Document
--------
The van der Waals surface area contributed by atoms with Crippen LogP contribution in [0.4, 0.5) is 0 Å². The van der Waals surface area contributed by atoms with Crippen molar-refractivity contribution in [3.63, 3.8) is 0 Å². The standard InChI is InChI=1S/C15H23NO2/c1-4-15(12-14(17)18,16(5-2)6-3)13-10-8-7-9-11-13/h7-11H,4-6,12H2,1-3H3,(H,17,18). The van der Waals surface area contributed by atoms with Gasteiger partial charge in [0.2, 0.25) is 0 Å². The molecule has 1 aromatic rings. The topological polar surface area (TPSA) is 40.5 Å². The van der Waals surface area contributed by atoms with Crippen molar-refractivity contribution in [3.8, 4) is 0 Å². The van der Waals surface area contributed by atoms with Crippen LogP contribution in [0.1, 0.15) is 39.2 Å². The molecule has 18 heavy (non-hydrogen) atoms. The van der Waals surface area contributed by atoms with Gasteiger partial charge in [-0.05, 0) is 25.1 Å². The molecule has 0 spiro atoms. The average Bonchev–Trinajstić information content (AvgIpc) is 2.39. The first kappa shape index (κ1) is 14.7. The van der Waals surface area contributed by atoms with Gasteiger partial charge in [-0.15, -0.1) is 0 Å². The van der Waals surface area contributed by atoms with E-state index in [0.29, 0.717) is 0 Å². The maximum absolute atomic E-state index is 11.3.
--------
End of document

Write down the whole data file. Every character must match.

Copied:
The van der Waals surface area contributed by atoms with Crippen LogP contribution in [0.4, 0.5) is 0 Å². The van der Waals surface area contributed by atoms with Crippen molar-refractivity contribution in [3.63, 3.8) is 0 Å². The standard InChI is InChI=1S/C15H23NO2/c1-4-15(12-14(17)18,16(5-2)6-3)13-10-8-7-9-11-13/h7-11H,4-6,12H2,1-3H3,(H,17,18). The van der Waals surface area contributed by atoms with Gasteiger partial charge in [0.2, 0.25) is 0 Å². The molecule has 1 aromatic rings. The topological polar surface area (TPSA) is 40.5 Å². The van der Waals surface area contributed by atoms with Crippen molar-refractivity contribution in [3.8, 4) is 0 Å². The van der Waals surface area contributed by atoms with Crippen LogP contribution in [0.1, 0.15) is 39.2 Å². The molecule has 18 heavy (non-hydrogen) atoms. The van der Waals surface area contributed by atoms with Gasteiger partial charge in [-0.05, 0) is 25.1 Å². The molecule has 0 spiro atoms. The average Bonchev–Trinajstić information content (AvgIpc) is 2.39. The first kappa shape index (κ1) is 14.7. The van der Waals surface area contributed by atoms with Gasteiger partial charge in [-0.15, -0.1) is 0 Å². The van der Waals surface area contributed by atoms with E-state index in [0.29, 0.717) is 0 Å². The maximum absolute atomic E-state index is 11.3.